I wake up with a start suddenly realizing we are no longer in Mount Dora. I feel our cat Tango warm and purring by my feet. When we arrived home yesterday, Tango acted as though we’d been gone for weeks, rather than two days. Wherever we walked in the house, he followed, meowing insistently. As soon as one of us sat down, he bounded on the available lap as though to keep the person anchored in that spot unable to ever leave again.
Looking out our bedroom window, I can see the sky blanketed in clouds and hope for the rain we need so badly. On the ride home yesterday, we saw fields, meadows and forests that looked brown and crispy. I worry that our area will experience wildfires like the recent ones in Tennessee.
After breakfast and a little reading, I head to my busiest client’s office. My desk looks as though I was gone much longer than two days. I work steadily for five hours. As I leave, I see that the parking lot is wet and puddled. Some rain fell, but far from enough. The skies have cleared to blue, but the air is thick with humidity, and I hope that indicates more rain tomorrow.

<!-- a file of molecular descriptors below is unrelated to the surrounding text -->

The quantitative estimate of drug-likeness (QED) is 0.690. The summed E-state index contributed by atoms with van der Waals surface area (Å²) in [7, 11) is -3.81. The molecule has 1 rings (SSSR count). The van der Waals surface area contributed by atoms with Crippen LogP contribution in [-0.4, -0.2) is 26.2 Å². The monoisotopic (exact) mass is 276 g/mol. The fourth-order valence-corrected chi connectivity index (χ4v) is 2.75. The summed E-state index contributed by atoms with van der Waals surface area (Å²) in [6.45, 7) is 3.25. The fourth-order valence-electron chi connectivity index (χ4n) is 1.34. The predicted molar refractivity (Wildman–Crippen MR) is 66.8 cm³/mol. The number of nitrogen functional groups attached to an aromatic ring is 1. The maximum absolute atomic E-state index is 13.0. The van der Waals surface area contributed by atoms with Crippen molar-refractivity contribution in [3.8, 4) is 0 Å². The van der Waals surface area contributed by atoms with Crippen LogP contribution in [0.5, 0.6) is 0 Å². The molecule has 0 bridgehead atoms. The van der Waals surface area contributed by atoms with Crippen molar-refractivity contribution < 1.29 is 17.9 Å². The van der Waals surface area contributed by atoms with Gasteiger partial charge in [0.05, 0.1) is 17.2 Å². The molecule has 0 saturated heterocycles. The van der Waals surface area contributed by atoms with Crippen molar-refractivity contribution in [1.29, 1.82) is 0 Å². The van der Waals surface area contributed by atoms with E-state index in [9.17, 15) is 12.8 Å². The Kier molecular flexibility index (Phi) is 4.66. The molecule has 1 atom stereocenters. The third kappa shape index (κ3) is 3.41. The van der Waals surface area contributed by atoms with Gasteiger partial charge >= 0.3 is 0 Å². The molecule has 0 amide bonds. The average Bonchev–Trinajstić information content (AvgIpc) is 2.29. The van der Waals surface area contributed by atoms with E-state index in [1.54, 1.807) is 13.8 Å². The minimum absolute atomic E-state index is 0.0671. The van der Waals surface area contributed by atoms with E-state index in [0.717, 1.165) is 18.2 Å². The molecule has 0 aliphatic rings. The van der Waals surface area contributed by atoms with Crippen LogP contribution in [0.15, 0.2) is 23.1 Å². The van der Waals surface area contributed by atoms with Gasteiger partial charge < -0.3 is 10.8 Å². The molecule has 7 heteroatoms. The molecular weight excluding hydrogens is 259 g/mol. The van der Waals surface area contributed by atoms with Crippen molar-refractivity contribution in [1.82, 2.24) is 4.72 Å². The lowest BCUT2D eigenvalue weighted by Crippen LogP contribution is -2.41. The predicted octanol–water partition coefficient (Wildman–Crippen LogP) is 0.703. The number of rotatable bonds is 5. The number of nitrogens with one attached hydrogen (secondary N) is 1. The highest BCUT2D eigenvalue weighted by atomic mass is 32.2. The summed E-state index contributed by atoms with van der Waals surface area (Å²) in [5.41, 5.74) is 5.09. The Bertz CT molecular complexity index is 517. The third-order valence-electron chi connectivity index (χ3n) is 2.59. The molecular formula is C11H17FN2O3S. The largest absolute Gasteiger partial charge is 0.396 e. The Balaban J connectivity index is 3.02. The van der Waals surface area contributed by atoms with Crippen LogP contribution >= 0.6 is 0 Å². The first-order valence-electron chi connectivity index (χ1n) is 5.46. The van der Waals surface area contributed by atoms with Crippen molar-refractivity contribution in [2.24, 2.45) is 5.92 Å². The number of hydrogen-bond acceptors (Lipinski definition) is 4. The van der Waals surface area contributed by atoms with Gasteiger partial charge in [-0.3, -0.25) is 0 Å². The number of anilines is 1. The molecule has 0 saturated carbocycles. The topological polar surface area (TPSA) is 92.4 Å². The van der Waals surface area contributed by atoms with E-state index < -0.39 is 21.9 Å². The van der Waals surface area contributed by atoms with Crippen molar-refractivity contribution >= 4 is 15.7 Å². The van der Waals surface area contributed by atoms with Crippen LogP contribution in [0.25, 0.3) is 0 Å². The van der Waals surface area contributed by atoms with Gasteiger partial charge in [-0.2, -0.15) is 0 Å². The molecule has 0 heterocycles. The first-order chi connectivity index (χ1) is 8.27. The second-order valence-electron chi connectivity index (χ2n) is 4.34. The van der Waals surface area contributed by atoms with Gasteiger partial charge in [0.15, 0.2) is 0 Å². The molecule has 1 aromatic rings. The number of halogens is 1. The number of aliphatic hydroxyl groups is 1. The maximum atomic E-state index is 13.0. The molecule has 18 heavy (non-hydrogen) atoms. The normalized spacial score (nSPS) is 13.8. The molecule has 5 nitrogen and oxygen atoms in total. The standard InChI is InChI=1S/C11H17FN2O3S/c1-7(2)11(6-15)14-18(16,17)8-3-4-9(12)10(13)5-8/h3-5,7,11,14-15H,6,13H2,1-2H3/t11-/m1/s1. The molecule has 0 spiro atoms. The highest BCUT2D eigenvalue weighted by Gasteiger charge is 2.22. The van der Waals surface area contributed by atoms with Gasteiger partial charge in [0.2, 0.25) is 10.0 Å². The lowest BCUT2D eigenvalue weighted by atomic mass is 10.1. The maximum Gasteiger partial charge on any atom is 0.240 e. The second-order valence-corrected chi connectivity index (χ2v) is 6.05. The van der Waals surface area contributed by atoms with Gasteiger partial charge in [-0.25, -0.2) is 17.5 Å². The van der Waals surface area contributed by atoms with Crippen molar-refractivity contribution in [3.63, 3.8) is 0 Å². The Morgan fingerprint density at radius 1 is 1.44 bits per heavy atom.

After so much walking in Mount Dora, my back is aching from hours seated in a chair. With a slight bend at my waist, I walk to my car to go home where I can tackle household responsibilities that accumulated during my short absence. Our mini-vacation in Mount Dora seems far, far away.